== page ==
Baguio is known as the summer capital of the Philippines, because in the summer it offers the coolest climate. In the winter though, it is colder than a witch’s tit. But the customers dictated we go there, so go to Baguio we did.
The actual trip was an amended version of our Extreme Philippines Tour, a trip we’re now in our fourth year of doing. It’s therefore fair to say we not only know our way around Baguio, but we got some good local contacts. But first we had to get there.
Leading a private group has a few advantages on a group tour, namely that if your pax don’t like early mornings, you don’t have to leave at stupid o’clock. It was thus about 10am before we embarked on the drive from sin city/Angeles City to Baguio. A good firm 7 hours inclusive of a lunch break meant we rocked up to our hotel about 5 pm, and were ready for dinner.
The Philippines is full of what they call restobars, which are bars that offer poor-quality American food. They’re not awful, but I wanted something local, and our local guide said he had what we needed, so we jumped on the back of his pickup truck and headed up the mountain.
You really couldn’t get much more local then the Farmer’s Daughter Restaurant, a tiny place with barely enough seats and tables for the masses, with the dishes that consisted of all the weird animal parts from pig brain down to bollocks, in BBQ, soup, or adobo form.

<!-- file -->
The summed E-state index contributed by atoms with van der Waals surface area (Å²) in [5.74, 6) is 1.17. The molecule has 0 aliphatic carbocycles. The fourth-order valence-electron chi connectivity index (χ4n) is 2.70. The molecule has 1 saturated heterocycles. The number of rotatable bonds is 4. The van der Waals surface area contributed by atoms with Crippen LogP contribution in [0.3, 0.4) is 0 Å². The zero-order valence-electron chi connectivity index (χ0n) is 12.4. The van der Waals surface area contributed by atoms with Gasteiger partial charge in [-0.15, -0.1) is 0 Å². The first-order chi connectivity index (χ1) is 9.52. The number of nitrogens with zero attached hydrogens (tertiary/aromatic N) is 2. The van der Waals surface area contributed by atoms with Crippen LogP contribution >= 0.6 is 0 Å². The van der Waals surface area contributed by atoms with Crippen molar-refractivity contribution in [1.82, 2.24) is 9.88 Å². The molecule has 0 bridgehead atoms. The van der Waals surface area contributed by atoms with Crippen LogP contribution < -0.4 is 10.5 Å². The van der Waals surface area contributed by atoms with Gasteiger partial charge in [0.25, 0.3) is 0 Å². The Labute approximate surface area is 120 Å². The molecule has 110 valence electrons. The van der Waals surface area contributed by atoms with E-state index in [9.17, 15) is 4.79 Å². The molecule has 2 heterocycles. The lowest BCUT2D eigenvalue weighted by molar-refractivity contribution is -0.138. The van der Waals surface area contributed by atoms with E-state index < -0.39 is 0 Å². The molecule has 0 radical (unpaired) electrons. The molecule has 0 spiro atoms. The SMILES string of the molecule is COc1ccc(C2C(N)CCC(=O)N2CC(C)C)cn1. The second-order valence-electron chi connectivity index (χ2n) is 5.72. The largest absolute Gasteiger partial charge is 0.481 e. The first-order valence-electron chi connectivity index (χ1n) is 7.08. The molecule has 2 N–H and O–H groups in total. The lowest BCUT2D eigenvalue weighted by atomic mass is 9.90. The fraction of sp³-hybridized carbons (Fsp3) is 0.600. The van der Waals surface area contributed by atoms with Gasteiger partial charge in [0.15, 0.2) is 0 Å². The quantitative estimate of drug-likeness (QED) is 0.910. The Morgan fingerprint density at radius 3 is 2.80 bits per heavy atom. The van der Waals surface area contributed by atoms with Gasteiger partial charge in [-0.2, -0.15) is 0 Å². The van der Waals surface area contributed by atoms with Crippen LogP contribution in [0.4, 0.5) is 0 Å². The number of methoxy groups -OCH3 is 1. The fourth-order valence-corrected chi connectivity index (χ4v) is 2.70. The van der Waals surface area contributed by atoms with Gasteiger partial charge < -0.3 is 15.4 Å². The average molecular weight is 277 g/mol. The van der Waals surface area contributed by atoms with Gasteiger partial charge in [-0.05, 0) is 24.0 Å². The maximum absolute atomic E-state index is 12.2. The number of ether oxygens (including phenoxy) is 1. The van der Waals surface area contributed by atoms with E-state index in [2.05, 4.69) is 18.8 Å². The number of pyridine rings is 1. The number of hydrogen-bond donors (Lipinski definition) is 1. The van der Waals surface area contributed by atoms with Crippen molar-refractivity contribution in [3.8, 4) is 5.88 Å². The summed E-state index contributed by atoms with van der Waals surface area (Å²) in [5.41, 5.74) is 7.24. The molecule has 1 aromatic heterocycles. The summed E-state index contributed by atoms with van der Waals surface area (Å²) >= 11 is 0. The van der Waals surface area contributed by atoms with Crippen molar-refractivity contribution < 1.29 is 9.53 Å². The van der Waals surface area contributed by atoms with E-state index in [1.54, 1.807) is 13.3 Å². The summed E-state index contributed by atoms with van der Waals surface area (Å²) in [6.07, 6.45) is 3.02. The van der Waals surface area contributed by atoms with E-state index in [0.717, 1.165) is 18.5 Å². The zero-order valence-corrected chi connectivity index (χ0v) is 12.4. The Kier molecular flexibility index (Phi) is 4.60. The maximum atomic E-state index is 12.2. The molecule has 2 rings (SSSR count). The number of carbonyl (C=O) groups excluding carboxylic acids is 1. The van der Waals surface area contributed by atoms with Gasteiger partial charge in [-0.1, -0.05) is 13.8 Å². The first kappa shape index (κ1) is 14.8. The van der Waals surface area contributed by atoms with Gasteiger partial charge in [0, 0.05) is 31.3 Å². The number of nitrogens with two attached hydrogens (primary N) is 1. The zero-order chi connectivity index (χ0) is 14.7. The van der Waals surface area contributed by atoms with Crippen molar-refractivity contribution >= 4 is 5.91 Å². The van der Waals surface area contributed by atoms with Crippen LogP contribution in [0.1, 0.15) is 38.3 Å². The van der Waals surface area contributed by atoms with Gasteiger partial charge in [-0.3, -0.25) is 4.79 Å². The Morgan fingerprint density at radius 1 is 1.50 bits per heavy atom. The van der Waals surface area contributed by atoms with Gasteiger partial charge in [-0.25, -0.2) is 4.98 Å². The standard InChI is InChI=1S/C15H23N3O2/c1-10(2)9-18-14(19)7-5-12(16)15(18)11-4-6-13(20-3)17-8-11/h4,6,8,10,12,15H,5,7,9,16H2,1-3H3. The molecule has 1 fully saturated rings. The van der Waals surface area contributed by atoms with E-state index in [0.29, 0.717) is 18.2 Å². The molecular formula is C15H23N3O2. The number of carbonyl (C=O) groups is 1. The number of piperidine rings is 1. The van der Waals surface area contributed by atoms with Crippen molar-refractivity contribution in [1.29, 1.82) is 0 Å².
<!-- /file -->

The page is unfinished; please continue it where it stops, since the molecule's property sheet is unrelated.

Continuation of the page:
The numerous dishes that were supposed to be for 2-3 people were at prices of no more than $3 each. Keep in mind that we didn’t drink any alcohol, but when a meal comes in at under $50 for 9 people you know you have a deal. If you visit Baguio then the Farmer’s Daughter Restaurant is not only the best value, but probably the best food too.
Fuelled up on food we then headed to do tourist stuff, which was largely a failure aside from the Baguio Botanical Gardens. These are basically botanical gardens, as you might expect, and not all that interesting.
As night follows day there comes a time in the evening when we get rather thirsty, and this happened to us around 7pm. Our local fixer thus suggested a “new bar”. I like trying new things, and about 20 minutes later we were there: Baguio Craft Beer Bar.
You know the hipsters have arrived when you get a craft beer bar, and alas this threw up two big problems. Firstly I find craft beer the most overrated thing since Gandhi, but more importantly in genuine effort to be less of a fat bastard I had just embarked on the keto diet. There is no beer on the keto diet.
The bar was also colder than a second, equally chilly witch’s tit! I never knew it was possible to be so cold in the Philippines, of all places. I digress. The next 30 minutes were spent trying to fix the heater and obtain vodka and tequila from another part of the bar, a feat much harder than it sounds. All’s well that ends well though, and we ended up drinking a lot of tequila and dancing (badly).
For a nightcap, I had 4 hot-dogs from 7-11. These were without the bun because of keto and me being a peasant.
Eating and drinking in Baguio: a big success! The Street Food Guy truly recommends travel to Baguio!